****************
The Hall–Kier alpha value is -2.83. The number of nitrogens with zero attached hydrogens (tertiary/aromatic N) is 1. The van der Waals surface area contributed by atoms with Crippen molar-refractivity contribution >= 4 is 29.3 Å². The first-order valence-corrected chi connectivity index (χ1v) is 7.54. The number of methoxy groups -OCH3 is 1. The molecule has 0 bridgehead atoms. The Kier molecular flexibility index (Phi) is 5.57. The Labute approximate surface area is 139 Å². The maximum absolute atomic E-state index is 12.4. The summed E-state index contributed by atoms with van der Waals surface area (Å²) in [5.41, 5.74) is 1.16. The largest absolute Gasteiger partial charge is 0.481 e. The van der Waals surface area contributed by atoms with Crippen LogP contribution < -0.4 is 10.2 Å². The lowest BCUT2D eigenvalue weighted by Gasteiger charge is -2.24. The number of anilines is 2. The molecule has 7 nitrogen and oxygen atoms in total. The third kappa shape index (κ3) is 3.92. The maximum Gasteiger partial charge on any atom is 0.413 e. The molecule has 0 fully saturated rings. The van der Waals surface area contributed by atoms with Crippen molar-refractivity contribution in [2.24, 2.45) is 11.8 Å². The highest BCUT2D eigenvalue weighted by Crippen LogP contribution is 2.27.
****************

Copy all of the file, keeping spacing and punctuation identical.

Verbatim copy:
The Hall–Kier alpha value is -2.83. The number of nitrogens with zero attached hydrogens (tertiary/aromatic N) is 1. The van der Waals surface area contributed by atoms with Crippen molar-refractivity contribution >= 4 is 29.3 Å². The first-order valence-corrected chi connectivity index (χ1v) is 7.54. The number of methoxy groups -OCH3 is 1. The molecule has 0 bridgehead atoms. The Kier molecular flexibility index (Phi) is 5.57. The Labute approximate surface area is 139 Å². The maximum absolute atomic E-state index is 12.4. The summed E-state index contributed by atoms with van der Waals surface area (Å²) in [5.41, 5.74) is 1.16. The largest absolute Gasteiger partial charge is 0.481 e. The van der Waals surface area contributed by atoms with Crippen LogP contribution < -0.4 is 10.2 Å². The lowest BCUT2D eigenvalue weighted by Gasteiger charge is -2.24. The number of anilines is 2. The molecule has 7 nitrogen and oxygen atoms in total. The third kappa shape index (κ3) is 3.92. The maximum Gasteiger partial charge on any atom is 0.413 e. The molecule has 0 fully saturated rings. The van der Waals surface area contributed by atoms with Crippen molar-refractivity contribution in [2.24, 2.45) is 11.8 Å². The highest BCUT2D eigenvalue weighted by Crippen LogP contribution is 2.27.